The number of active coronavirus cases in Wyoming increased in the past week by 81 to 557, as Laramie County continued to lead the state in new cases.
Wyoming Department of Health figures showed that in the past week, the department has received 365 new reports of laboratory-confirmed COVID-19 cases and 131 new reports of probable cases. The number of recoveries among those with confirmed or probable cases over the week was 415.
Laramie County alone accounted for 169 new confirmed cases.
Laramie County had a total of 283 active cases; Sweetwater County had 45; and Natrona County had 31.
Teton County had 22 active cases; Albany had 21; Carbon had 20; Fremont and Uinta had 19; Lincoln had 17; Campbell had 16; Platte had 14; Converse had 11; Park and Sublette had seven; Crook, Sheridan and Weston had five; Big Horn, Goshen, Johnson and Washakie had two, and Hot Springs and Niobrara had one.
The new confirmed and probable cases brought the number of people diagnosed with COVID-19 since it was first detected in Wyoming to 63,138. Of those, 61,830 people have recovered, according to Health Department figures, and 751 have died.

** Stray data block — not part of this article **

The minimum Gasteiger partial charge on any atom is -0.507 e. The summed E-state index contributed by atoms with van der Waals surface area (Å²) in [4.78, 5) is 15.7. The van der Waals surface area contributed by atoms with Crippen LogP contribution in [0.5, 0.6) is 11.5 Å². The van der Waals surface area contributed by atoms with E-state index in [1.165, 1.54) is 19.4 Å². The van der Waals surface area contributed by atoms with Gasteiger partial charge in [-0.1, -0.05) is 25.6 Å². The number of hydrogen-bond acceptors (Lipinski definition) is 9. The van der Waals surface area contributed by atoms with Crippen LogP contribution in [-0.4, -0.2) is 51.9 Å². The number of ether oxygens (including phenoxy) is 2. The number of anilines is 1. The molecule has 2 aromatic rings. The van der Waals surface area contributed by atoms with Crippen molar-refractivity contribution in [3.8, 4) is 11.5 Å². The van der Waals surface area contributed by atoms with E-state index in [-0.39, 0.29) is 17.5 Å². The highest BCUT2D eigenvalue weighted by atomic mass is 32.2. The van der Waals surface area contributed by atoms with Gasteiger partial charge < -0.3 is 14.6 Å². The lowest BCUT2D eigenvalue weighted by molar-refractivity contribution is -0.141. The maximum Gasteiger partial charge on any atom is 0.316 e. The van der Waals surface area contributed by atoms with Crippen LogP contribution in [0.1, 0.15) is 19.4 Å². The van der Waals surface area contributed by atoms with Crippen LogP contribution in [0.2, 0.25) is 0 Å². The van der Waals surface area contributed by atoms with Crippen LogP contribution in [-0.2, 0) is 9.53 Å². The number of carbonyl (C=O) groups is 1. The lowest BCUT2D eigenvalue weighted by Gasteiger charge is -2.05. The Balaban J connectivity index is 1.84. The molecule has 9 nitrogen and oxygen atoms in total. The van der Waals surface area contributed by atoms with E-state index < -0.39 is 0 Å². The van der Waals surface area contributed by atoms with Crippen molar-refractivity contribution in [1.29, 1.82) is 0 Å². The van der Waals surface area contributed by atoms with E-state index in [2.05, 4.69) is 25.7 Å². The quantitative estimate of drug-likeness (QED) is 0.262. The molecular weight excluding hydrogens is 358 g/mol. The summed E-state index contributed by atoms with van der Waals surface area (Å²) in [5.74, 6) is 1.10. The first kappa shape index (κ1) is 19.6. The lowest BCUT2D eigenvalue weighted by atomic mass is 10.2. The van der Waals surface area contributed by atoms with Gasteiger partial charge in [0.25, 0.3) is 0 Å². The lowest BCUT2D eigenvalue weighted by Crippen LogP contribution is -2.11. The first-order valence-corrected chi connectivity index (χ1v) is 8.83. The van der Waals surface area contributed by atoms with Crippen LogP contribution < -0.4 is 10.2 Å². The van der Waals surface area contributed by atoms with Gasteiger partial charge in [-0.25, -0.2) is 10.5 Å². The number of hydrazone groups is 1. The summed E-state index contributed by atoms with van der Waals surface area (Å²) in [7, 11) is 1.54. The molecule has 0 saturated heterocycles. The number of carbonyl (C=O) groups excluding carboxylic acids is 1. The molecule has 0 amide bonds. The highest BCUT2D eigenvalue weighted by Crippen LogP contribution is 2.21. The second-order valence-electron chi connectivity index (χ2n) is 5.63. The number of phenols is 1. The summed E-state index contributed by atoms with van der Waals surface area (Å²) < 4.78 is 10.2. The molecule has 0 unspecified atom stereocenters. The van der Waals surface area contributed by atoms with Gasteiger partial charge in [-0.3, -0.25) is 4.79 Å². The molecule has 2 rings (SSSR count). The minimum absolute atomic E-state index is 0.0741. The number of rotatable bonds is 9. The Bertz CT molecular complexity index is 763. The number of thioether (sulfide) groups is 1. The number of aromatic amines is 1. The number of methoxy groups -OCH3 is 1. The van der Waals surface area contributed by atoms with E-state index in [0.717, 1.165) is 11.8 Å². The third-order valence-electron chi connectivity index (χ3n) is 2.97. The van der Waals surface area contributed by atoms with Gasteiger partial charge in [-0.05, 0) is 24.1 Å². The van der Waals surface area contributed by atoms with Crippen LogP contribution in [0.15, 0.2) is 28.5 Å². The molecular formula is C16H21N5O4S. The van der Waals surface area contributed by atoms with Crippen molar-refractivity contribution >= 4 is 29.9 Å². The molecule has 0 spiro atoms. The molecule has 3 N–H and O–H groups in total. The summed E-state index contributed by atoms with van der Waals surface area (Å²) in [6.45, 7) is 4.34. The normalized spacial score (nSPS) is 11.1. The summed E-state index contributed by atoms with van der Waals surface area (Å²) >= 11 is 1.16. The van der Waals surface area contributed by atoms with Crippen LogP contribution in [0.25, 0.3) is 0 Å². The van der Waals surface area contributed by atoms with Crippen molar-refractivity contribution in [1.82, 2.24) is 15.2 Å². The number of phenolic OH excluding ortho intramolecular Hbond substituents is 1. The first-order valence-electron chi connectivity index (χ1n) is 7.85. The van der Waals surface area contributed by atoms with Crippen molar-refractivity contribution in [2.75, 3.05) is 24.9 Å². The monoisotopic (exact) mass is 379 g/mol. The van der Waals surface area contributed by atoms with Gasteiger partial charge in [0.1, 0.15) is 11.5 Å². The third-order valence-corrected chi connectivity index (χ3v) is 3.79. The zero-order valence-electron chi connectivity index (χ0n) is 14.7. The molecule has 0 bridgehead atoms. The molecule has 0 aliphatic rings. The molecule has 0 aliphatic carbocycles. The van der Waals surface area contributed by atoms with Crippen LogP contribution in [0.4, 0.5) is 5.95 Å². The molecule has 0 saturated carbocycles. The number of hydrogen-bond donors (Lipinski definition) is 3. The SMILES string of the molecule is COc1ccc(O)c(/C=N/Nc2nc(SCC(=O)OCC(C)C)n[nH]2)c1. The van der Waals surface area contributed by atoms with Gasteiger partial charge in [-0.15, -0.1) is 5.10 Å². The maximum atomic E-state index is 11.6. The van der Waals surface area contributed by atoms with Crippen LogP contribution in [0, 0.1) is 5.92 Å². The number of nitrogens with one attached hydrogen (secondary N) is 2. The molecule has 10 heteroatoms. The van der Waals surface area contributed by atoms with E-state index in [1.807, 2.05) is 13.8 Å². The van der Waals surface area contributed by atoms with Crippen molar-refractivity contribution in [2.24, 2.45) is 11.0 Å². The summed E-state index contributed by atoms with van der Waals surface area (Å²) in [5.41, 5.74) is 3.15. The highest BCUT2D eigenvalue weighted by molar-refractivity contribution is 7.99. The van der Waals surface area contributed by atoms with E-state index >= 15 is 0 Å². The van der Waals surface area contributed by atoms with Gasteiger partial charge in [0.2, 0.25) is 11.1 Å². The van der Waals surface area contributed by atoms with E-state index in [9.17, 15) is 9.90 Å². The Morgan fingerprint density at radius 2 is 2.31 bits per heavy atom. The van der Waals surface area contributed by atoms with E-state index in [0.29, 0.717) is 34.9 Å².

State health officials continue to urge residents to get vaccinated, their reasoning buoyed by data gathered from a study of residents who have tested positive for COVID-19 in recent months.
A review of more than 2,400 lab-confirmed and probable cases identified among Wyoming residents age 16 and older between May 1 and June 15 showed that just under 95% of the individuals do not report being fully vaccinated against COVID-19.
During the same period, of the nearly 150 persons infected by COVID-19 who were hospitalized during the survey period, more than 93% did not report being fully vaccinated against COVID-19. To date, there has been one COVID-19 related death of a fully vaccinated Wyoming resident.
Vaccines have been widely available for adults across the state since late March.
Dr. Alexia Harrist, state health officer and state epidemiologist, said the current data for Wyoming appears to be consistent with results across the country.
“Wyoming’s numbers are not dropping as quickly as in states with more complete vaccination coverage,” she said. “In fact, our rate of new cases adjusted for our population is among the highest in the nation. Hospitalizations have increased in recent weeks and this is something we hate to see happen when we know it could largely be avoided through vaccination.”
The growing presence of the Delta variant among Wyoming COVID-19 cases, particularly in southeastern Wyoming, is a cause for concern for those who have not been vaccinated.
“The data is showing this variant is more easily transmitted than other strains,” Harrist said. “Early information is also showing this variant may be associated with higher likelihood of severe illness than other variants.”